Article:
Craig Christiansen’s Pulse letter of Sept. 1 talks about partisan politics while he is engaging in strong partisan politics, by trying to defend the fiasco of our withdrawal from Afghanistan. Biden overrode the advice of his military advisers in the way to conduct the withdrawal, so he alone is responsible for the terrible catastrophe that resulted. Trump was wrong also in proposing the withdrawal of our troops, but he at least had a somewhat organized plan.

It is unbelievable that we let the Taliban dictate the terms of the withdrawal. We lost a lot of respect all over the world by the way we conducted this event. We lost 13 of our men and women in uniform because of Biden’s decisions.

David Heer, Omaha

They were silent

Republicans such as Don Bacon, Ben Sasse, Darrell Issa and others who are just now condemning Biden by saying we should have maintained a force in Afghanistan are being disingenuous. The time for making that argument was when Trump was planning the pullout in the first place. Trump, through his secretary of state, Pompeo, negotiated the Taliban takeover province by province, thereby assuring failure in any pullout attempt regardless of who the next president would be.

The greatest fault lies with Bush for getting us into the war there unnecessarily in the first place, setting up an untenable situation for all presidents following him. As usual, a Democrat is forced to clean up the mess the Republican has made.

One may fault Biden for doing it imperfectly, but he deserves credit for taking responsibility where others have passed the buck, and Republicans now complaining the most should be faulted for remaining silent when their voices would have been most effective, and why were they silent? Because they were afraid of Trump. And why speak now? To make hay politically, and that is all.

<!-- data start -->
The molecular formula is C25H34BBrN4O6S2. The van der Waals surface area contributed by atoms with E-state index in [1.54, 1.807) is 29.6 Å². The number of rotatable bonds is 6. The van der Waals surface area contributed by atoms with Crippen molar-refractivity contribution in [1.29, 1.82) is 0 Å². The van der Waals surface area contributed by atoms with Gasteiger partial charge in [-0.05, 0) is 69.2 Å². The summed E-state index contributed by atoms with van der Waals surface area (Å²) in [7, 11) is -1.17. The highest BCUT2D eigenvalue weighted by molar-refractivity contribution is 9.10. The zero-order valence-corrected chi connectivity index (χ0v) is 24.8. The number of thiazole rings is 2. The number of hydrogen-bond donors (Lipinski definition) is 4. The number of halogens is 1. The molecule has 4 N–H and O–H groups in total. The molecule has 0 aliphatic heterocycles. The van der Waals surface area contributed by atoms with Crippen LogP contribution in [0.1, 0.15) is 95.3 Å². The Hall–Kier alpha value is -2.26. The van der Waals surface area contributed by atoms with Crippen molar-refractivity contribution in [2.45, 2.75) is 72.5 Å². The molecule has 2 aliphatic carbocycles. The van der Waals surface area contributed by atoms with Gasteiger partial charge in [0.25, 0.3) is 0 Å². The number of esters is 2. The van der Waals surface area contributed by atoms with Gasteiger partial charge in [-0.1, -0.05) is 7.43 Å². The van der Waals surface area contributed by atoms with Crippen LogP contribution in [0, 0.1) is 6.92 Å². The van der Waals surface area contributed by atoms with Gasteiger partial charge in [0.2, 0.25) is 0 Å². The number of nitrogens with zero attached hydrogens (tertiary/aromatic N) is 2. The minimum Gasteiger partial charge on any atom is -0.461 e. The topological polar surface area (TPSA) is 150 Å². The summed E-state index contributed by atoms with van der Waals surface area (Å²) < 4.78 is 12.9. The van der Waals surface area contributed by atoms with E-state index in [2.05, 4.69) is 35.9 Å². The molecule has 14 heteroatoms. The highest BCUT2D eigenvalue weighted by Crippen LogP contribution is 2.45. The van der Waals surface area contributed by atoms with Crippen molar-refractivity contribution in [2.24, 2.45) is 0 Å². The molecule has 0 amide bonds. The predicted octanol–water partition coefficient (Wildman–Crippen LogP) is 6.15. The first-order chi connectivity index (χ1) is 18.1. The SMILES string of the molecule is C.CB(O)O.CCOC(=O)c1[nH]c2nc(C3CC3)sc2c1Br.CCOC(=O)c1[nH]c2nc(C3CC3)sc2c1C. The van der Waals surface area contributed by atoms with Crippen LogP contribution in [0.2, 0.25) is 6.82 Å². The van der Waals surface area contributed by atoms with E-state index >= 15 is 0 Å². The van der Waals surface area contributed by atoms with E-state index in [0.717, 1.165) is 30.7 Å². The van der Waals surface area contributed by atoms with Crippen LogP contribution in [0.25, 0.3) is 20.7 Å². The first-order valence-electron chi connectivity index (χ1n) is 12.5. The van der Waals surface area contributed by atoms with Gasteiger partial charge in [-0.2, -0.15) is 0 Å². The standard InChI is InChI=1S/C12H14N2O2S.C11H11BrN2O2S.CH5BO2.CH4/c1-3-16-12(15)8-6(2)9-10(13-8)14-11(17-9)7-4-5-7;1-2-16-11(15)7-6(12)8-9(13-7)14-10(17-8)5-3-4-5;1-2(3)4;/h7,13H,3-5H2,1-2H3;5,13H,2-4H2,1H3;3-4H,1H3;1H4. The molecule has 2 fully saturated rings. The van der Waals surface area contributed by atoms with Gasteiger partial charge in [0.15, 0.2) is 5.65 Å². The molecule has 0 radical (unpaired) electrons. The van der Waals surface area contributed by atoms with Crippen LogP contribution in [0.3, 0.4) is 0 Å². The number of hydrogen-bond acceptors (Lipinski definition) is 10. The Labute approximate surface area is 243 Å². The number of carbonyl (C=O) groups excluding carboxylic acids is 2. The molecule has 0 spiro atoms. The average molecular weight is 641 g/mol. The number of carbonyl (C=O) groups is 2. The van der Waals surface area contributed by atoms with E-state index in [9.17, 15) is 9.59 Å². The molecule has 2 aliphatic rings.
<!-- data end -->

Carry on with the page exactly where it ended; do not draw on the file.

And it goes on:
Andrew White, Kearney

Count the lies

Over the years I have been an occasional reader of the Public Pulse. More often than not, especially in the last five years, letters from the public have indicated that the administration in charge of our government was nothing but liars. This was true of the time during the Trump administration especially. There were sometimes daily, mostly weekly, letters telling anyone who was reading that the number of lies being told were astronomical. There are still claims of lies in the Pulse even to this day, eight months after the end of the previous administration.

I might ask if these same people are keeping track of the lies being told by the current administration, especially in the past few weeks during the Afghanistan fiasco? I bet not.

Jon Jansen, Omaha

Free to choose

To all who are concerned about people who do not wear masks, here is an idea! If you really believe that masks provide strong protection, wear one! Don’t worry about those who remain unconvinced that paper masks offer much protection. Worry about yourself.

That goes for kids in school. If you want your child to wear a mask, then explain why it’s important and have them wear one. Don’t worry about the decisions of other parents. It’s doesn’t have to be an “all or nothing” choice. As with other decisions parents make, make the best choice for your own children. Of course, this is simply a suggestion. You are free to make your own choices — as we all are!

Marie Salistean, Omaha